Are we afraid of connecting?

As my year 12s finished school this year, they gradually found me on Facebook. I’m loving this different way to connect, and the confidence that we will keep in touch. These people have a special place in my heart, as all my students do. Once you’re one of “my kids” it lasts a lifetime.

It’s been interesting connecting with them and flicking back through their timelines, because I have learnt a lot about them that I didn’t know before. I suspect some of them have learnt a lot about me the same way.

For example I now know that one of them plays the piano alarmingly well – and although I had a great relationship with this student, somehow I’d never found that out.

I also know that another is a lot more politically aware than I ever realized – and that our politics are very closely aligned. Think of the conversations we could have had!

I know that still another came from a school just around the corner from my house, and that we have friends in common. Also that he is a loyal and loving friend (which, to be honest, did not come as a surprise).

I know that another is an amazing athlete, has a part time job, and stayed up all night to finish one of my assignments (sorry!).

And one has the most incredible artistic talent – how did I miss that??

I know which ones are in long term relationships, which ones have strong ties with friends from their previous schools, and which ones have pets. I know what music they like, what issues they are passionate about, and what they believe in.

Of course, not everybody posts much on facebook, but for the most part being connected this way has enhanced my understanding of them – and no doubt their understanding of me.

Yet there is an unofficial, unwritten rule that teachers don’t friend students on Facebook. And I can understand why – kids don’t need to see pictures of their teachers getting blind drunk on Saturday night (although really, if that’s what’s going on your Facebook feed then you’ve got some serious questions to ask yourself, teacher or not). But in this increasingly public and online world, not much is private anymore. The chances are that students can find those pics of you if the pics are online, especially if someone else put them there and they’re not careful with their privacy settings.

I also understand that there is concern about blurring the boundaries between teachers and students. That some people feel the more formal, distant relationship maintained by using teacher’s surnames and never seeing them outside the school grounds is an important ingredient in maintaining discipline and avoiding “inappropriate” relationships forming, especially between young teachers and students who may be only a handful of years younger. Yet going on camps inevitably blurs these boundaries anyway – sometimes first names are allowed on camp, casual clothes are worn, and interaction is inevitably more casual and less constrained.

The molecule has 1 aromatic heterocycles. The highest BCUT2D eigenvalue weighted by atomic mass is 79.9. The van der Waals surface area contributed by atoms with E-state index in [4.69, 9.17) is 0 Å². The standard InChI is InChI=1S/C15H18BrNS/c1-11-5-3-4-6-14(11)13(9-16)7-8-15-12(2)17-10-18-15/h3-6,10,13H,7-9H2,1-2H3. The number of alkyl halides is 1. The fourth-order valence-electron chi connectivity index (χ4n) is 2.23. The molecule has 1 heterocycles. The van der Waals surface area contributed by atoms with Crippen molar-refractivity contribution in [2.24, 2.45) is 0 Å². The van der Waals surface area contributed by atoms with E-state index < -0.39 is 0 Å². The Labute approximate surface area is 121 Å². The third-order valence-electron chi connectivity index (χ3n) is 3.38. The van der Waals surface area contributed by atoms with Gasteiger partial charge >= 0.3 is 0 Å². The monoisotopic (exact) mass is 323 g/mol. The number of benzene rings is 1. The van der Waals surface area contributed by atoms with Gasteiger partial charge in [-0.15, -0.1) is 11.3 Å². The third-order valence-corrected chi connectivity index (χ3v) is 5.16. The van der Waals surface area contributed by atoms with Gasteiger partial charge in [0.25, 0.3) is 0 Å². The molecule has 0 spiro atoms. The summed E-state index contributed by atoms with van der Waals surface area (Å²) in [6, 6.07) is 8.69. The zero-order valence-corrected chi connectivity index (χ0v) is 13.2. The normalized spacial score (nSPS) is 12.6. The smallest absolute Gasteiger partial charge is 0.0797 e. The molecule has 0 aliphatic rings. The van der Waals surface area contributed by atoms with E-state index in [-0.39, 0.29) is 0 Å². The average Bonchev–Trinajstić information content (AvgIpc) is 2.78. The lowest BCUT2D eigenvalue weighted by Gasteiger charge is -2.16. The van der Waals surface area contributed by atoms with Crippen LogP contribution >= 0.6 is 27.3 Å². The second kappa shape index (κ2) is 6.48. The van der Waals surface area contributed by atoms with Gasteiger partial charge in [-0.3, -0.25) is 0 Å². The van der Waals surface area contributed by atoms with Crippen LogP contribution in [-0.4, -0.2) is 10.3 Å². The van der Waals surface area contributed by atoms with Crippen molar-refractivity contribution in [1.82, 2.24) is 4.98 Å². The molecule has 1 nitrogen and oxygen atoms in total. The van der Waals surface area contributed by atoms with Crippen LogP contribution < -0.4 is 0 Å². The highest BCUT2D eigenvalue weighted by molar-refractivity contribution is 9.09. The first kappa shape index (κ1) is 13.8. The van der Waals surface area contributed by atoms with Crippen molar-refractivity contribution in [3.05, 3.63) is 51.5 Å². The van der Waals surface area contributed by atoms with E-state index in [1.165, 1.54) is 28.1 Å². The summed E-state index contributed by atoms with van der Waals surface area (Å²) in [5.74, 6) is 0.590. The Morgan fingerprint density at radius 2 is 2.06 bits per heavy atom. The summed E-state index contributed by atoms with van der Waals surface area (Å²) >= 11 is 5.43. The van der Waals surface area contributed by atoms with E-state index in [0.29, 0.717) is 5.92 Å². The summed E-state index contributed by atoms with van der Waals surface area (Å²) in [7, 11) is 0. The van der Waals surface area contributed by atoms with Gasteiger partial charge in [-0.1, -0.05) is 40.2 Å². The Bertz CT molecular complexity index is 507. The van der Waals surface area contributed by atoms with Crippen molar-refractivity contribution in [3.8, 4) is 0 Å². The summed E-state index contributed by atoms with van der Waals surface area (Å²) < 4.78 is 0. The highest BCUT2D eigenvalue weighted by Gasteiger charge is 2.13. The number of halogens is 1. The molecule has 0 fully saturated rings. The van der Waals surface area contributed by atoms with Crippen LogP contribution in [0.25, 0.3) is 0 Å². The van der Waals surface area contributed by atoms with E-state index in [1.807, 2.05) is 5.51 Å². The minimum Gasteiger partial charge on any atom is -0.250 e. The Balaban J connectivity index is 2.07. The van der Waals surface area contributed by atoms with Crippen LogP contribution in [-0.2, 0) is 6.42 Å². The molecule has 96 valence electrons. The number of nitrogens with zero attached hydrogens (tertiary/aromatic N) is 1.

The truth is that we are all going to have to be professional and draw the line at times, whether we are connected on facebook or not. And it’s true that sometimes knowing where the line should be is tricky.

But I do wonder if we are losing opportunities to reach our students, to build meaningful connections and understand them better. Of course I know that sometimes teachers and students cross the boundaries, but I am becoming more and more convinced that in trying to avoid that we have swung far too far in the other direction. We have all but banned touch between teachers and students, and if you are never allowed to pat them on the shoulder, hug them in times of stress, or hold their hands when they are scared, surely touch becomes far more highly charged and problematic when it does happen?

And, as teachers, our duty is to support and nurture our students as much as to educate them, and as social mammals, touch is a crucial part of that.

One of my students was once so overwhelmed by having passed an assignment that she cried out “oh! Can I have a hug???” and I gave her one. Telling this story in the staffroom later got a whole lot of horrified looks. “oh, you took such a risk! I’d never do that!” they said. How tragic it is, and how impoverished our interactions, that this is where we have arrived. In a place where we can’t touch, mustn’t acknowledge each other as human beings with lives outside the classroom, and draw careful boxes around our private lives. We are more concerned with not putting ourselves “at risk” of an accusation than with the emotional needs of our students.

Similarly never interacting outside school, never recognising that we are multi-dimensional human beings, not simply students and teachers, might actually create an unrealistic portrait-style image of each other that intensifies the risk of unrealistic and inappropriate relationships.

I think these nice safe lines that we are drawing are far outside the range of what’s reasonable. I think that in protecting ourselves we might just be leaving our teaching impoverished.  As one of my former students said to me last night (on facebook, as it happens): “But to be honest, I reckon I’d be way more likely to pay more attention in class and have a better attitude to learning if I had a better relationship with my teachers.”